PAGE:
Fashion Leaders on the Fight for Diversity
While certain brands are being heralded for their use of models of color, size, and various gender identities this season, the Fashion Spot has given their annual Diversity Report, and the numbers are clear, the rest of the fashion industry needs to do better.
This year was only a .4 percent increase in racial diversity from last season. Plus-size representation has remained relatively stagnant. Only two shows were exclusively plus-size, Torrid and Addition Elle, and as per usual, Chromat and…
Whether you’re aware of the correct terminology or not, you have likely experienced color contamination happening in your photographs already. Put simply, color contamination is when one color is affected by the presence of another color in close proximity.
For example, if you’re photographing two friends side by side, one of them is wearing a white t-shirt and the other one is wearing a red t-shirt, the white t-shirt will likely take on a pinkish tone due to the fact that it’s receiving bounced light from the red t-shirt close by.
This color contamination effect has nothing specific whatsoever to do with photography as it happens around us all day every day and we are so accustomed to it that most of us never even notice it. So why bring it up? I bring it up because it’s a frustrating effect when it happens in our shots, especially if we aren’t aware of what’s causing it.
We may even just write it off as a white balance issue or other color balance problem as it’s usually so subtle we might not even try to correct it. But when color contamination is at it’s most intense, we have to take note and address it.
Think about doing a portrait shoot in the woods. You’re surrounded by green, the leaves in the trees, some bushes and maybe there’s even green grass on the floor around you. The daylight comes through the trees and bounces around on all the foliage before it hits your subject resulting in some very sick-looking green subjects. Not a great look. Think about how many woodland portraits you’ve seen that have been converted to black and white. Starts to make more sense now right?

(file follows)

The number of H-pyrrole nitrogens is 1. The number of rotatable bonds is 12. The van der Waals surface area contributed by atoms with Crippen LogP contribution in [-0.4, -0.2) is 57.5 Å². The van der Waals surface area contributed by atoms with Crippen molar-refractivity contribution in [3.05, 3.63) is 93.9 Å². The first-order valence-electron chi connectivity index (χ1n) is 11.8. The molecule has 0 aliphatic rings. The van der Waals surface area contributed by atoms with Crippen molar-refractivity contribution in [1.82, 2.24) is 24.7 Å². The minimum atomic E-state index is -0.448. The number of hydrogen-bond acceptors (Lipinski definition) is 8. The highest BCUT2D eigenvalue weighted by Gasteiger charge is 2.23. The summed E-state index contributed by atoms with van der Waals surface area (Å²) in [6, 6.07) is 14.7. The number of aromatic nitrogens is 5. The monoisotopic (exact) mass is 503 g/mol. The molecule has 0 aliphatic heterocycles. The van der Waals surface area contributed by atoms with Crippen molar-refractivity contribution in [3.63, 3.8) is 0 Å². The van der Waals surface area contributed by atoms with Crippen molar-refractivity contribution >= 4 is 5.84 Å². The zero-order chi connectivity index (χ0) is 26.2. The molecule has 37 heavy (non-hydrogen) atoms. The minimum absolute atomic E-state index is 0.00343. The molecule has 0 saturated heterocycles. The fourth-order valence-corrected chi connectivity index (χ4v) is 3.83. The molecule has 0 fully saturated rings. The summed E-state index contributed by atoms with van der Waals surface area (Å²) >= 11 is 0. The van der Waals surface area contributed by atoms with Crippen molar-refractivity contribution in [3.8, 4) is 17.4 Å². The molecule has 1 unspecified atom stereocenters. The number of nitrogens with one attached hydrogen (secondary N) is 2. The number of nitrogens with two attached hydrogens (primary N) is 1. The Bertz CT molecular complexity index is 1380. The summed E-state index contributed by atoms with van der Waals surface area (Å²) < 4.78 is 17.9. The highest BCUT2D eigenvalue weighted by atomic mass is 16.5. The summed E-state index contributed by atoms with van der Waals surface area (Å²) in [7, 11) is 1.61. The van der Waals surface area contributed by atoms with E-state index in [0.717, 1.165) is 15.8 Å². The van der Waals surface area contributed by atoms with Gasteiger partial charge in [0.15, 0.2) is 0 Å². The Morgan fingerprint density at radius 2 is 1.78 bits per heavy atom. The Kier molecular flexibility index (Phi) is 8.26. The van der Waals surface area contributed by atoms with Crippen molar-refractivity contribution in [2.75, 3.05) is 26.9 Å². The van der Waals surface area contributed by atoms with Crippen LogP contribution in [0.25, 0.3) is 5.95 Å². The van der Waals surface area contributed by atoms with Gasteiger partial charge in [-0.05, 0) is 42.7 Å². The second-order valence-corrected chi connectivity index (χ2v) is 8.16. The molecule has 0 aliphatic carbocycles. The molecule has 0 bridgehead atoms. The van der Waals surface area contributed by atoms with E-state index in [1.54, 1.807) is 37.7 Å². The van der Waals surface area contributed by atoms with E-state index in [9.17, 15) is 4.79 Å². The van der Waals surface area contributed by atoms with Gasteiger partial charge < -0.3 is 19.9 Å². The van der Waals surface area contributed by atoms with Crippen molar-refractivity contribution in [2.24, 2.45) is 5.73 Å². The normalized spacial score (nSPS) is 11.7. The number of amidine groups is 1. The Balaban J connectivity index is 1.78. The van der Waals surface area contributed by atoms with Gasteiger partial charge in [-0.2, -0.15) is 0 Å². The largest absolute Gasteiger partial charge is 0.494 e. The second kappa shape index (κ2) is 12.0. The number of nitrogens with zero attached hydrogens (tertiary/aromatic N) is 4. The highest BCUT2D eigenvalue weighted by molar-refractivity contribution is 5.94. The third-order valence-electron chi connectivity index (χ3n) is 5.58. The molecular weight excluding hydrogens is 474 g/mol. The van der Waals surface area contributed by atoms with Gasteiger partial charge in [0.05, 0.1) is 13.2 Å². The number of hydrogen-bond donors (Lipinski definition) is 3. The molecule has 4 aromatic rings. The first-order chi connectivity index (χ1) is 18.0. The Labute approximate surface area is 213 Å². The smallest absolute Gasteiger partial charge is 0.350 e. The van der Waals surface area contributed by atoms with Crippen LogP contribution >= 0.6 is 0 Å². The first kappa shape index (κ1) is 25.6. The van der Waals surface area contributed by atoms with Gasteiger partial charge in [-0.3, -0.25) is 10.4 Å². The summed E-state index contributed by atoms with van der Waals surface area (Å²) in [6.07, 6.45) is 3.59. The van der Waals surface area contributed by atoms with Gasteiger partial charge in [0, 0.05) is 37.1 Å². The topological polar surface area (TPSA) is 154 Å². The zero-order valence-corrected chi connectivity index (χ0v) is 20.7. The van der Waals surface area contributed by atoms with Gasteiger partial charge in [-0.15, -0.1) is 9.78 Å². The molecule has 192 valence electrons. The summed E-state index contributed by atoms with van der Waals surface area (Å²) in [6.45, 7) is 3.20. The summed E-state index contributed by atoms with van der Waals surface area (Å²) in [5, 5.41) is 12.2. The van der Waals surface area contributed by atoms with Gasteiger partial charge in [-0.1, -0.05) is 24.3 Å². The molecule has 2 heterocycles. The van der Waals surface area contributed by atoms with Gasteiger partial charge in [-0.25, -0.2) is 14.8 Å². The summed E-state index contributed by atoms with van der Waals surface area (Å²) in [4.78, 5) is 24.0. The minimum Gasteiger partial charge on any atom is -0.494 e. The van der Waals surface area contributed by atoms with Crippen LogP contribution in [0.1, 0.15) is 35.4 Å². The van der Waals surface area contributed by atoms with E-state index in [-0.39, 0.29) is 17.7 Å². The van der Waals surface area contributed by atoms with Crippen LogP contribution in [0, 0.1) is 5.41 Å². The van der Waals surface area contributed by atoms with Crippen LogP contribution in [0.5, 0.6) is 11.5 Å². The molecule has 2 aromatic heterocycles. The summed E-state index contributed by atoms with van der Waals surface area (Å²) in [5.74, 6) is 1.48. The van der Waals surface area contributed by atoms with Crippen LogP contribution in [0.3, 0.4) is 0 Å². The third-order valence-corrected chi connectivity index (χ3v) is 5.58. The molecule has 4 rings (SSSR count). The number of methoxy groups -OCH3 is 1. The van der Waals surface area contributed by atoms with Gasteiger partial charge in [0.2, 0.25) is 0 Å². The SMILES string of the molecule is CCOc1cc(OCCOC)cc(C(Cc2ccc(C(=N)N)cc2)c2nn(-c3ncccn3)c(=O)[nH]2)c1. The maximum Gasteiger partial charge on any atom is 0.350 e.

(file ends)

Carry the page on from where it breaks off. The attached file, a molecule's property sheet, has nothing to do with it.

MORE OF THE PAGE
Can’t I Just White Balance My Shots?
White balance exists on the Kelvin scale that specifically deals with balancing a certain range of colors, so no matter how hard you try, a lot of these color contamination shots simply can’t be fixed with white balance alone, hence the black and white solution.
But more than that, color contamination is often a localized effect. Let’s go back to that white t-shirt that looks a little pink now because it was next to a red one. We can’t color balance the scene to correct the shirt without affecting the whole image. It’s these factors that make color contamination such a troublesome problem and one that is incredibly overlooked.
What is This ‘Radiosity’ Thing?
Strangely, radiosity is what I was taught 20 years ago in the film days but you hardly hear the word used in association with photography anymore. Now the word is more related to how light and color act upon one another in computer generated worlds. In fact, one of the greatest leaps forward 3D modeling has made was to accurately model how light affected one surface when in proximity to another.
Without getting too nerdy, 3D modelers ironically love radiosity as it gives their worlds and textures an added depth and realism. We as photographers, specifically portrait photographers hate it and we try and color balance it away where we can. If you’re interested then you can take a look at the Radiosity in Computer Graphics page on Wikipedia, but be warned: there’s a whole lot of maths involved.
Regardless of what you want to call it, this color contamination effect is a very real problem for us photographers if we want to depict objects like people, cars, clothing and so on in the best possible way.
No company wants you to photograph their white car only for it to look a ‘little pink’ on one side, and the same goes for fashion as well. We need to be aware of what colors we’re putting next to one another.
Color Contamination in Action
In the images below, I set up a mini set to illustrate the color contamination effect in action. I purchased three spheres, the cue ball with its very shiny surface, the table tennis ball with its very matte surface and the golf ball for its very textured surface. I placed them all on a white surface and shone a single light at them with a variety of colored papers next to them and took shots to document the whole thing.
Look closely at the shots below to see just how the different surfaces and textures are affected by the close proximity of color.
Taking a Closer Look
Upon first impressions you may not think it’s a big deal because our eyes are so accustomed to normalizing color variance when it’s in proximity to similar tones, but as the images change you should be able to see just how dramatic the effect is.
To further cement my point, I’ve isolated the separate spheres in the images below and placed them next to the image of the spheres shot against the white. In isolation like this, the effect is a lot more visible and significant, to say the least.
How Can I Use This Knowledge?